Market Q&A: Thraki Yacht Painting on the rocketing refit market
Thraki Yacht Painting GmbH featured in The Superyacht magazine
In recent years, there has been an increasing demand for intelligence about the refit market. Industry heavyweights need information about the size of the refit industry in order to estimate their expected sales and turnover. In addition, investments for stakeholders are only worthwhile if they have legitimate information about the market as a whole.
Sources such as the SuperYacht Times iQ system has already logged information on more than 2,400 refits. Building a record of all refit activity on superyachts is not easy. Variables such as standards of quality and suppliers and the opinions of owners and shipyards all have an effect on how this dynamic market takes shape. “Happy clients are the key for constant growth in this niche industry,” commented the owner of Thraki Yacht Painting, Ritvan Metso.
With their order books filling up with work from shipyards and owners of yachts in the 100m+ category, Germany-based Thraki Yacht Painting is continuing to build its reputation as one of the top refit suppliers. Some of their more notable refits projects include their paintwork on the 115-metre Luna and the 162-metre Dubai. With business booming this year, Thraki Yacht Painting has organised for five refits projects (both partial and full) on an impressive fleet of superyachts to be conducted in five different locations, namely: the 88.5-metre Illusion Plus in Port Tarraco, a 85.1-metre Lürssen superyacht in Istanbul, the 59.5-metre Ramble on Rose at the Icon Yachtsshipyard in the Netherlands, Feadship’s 62.23-metre superyacht Virginian in La Ciotat and the 107-metre Andromeda superyacht in Toulon.
Opening up about the business of refit and his observations on the current state of the market, owner of Thraki Yacht Painting, Ritvan Metso, takes time out from his busy schedule to speak with SuperYacht Times.
How would you describe the current refit market?
The refit contracts have significantly increased during the last refit season and at present, with the enquiries we have received so far, I feel that the next refit season is going to be even busier.
Have you noticed any particular trends in the refit market recently?
For us, we don’t really feel the effects of this kind of change in the industry, as almost 90% of the time we deal directly with the shipyards or the management team. Due to respecting the NDA of our clients, we don’t ever ask for the owners themselves.
Three trends that I have noticed during the last three to four years I feel are worth mentioning are the increase in demand for restoration works on classic boats, a number of commercially finished larger hulls receiving fairing and high gloss finishing to influence their resale value and more paint jobs completed in the water instead of hardstanding.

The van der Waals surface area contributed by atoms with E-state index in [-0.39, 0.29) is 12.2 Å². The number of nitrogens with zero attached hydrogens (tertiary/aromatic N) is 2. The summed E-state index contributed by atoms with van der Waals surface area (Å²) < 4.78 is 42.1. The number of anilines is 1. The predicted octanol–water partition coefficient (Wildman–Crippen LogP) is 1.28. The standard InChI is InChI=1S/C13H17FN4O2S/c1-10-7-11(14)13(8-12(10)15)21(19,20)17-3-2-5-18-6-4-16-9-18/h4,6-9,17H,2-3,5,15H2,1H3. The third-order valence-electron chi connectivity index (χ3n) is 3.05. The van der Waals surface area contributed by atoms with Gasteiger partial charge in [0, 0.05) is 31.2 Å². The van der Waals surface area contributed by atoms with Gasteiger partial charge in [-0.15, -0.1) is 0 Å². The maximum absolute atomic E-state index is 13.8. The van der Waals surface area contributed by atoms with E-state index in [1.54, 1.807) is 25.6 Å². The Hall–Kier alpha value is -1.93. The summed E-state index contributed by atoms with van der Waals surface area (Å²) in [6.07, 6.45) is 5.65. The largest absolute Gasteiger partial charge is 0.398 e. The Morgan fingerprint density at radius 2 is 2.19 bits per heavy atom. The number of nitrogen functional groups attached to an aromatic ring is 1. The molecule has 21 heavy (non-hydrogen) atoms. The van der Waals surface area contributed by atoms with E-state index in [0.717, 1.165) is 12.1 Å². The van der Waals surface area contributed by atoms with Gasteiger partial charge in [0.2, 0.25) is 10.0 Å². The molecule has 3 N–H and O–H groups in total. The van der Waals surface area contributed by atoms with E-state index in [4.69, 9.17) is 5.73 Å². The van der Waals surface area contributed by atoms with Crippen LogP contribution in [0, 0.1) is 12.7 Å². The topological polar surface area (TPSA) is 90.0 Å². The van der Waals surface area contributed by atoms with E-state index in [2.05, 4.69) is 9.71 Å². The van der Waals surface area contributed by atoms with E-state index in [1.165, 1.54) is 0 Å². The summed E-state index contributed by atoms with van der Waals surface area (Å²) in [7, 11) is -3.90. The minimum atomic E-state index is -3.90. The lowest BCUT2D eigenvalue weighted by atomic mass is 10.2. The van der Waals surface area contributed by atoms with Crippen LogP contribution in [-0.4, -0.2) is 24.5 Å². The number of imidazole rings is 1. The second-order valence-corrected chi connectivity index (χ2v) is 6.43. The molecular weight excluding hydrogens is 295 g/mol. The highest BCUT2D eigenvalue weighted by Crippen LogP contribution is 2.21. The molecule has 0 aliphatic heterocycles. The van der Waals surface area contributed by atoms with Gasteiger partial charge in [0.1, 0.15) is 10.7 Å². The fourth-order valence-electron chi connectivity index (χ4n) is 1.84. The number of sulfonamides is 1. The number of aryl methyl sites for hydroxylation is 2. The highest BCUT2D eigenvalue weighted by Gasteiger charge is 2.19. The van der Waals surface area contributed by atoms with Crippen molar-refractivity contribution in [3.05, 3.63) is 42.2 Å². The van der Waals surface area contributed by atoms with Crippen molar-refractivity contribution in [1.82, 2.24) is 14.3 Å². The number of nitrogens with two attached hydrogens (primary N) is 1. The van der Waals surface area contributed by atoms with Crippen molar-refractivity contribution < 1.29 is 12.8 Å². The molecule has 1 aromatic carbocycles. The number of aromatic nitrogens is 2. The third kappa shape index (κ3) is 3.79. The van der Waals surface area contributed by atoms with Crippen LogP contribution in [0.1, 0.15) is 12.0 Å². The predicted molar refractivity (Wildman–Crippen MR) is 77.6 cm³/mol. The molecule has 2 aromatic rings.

What are your expectations and predictions for the refit market in 2019?
When we look at the new-build market there are a few selected shipyards which are consistently delivering a vessel each year. This decrease in new vessels being delivered naturally affects the refit market as owners tend to keep their existing toys upgraded and shiny. Lastly, we have seen a good investment into the big names – such as Feadship, Lürssen, MB92 and Oceanco – who are all buying or building new facilities that will enable them to provide stronger capacity on the refit market and so this is a good indication that the refit market should have higher expectations for the future.
Can you tell us some of the more drastic changes or demands you have experienced during a refit?
The main drastic thing I notice now is the demand to have a quick plan and a quick turnaround. The refit times seem to get shorter and shorter as owners and their reps want fast results, and as we all know, the yachts are getting bigger and bigger, so this isn’t always feasible. On most occasions, we can still achieve the quick planning due to our manpower capacity, but I must say that, when it comes to the painting and aesthetics stage, we are dealing with chemistry and a good end result is a perfect combination of these two factors. As a solution, we – and by we I mean suppliers, refit yards and management companies – should spend more time and be more transparent with owners in explaining the pros and cons and how important it is that we can take our time during the project.
How do you track the specific works on a yacht?
We have invested in a very strong project management team to always be present on site at Thraki projects. We don’t subcontract our project managers or employ managers who have been crew in the past. We make sure we keep training our own staff with new techniques and QA/QC documentation. All activities and information are reported on a daily basis to our general management team at the head office in Germany. This way we all are on top of things and can react accordingly in quick time to any enquiries that may arise.
What does Thraki Yacht Painting have to look forward to?
Being a yacht painting company based in Northern Europe, we are lucky to witness first-hand a lot of yachting activity within close proximity. During the last decade, our new-build and refit teams have finished more than 50,000 square metres of superyacht exterior surface. We can say with confidence that we have remained on schedule for our deliveries and specification projects – some of which are well over 100 metres.
Now approaching the end of a successful refit season, Thraki is already discussing refit plans with a number of clients for the coming season.
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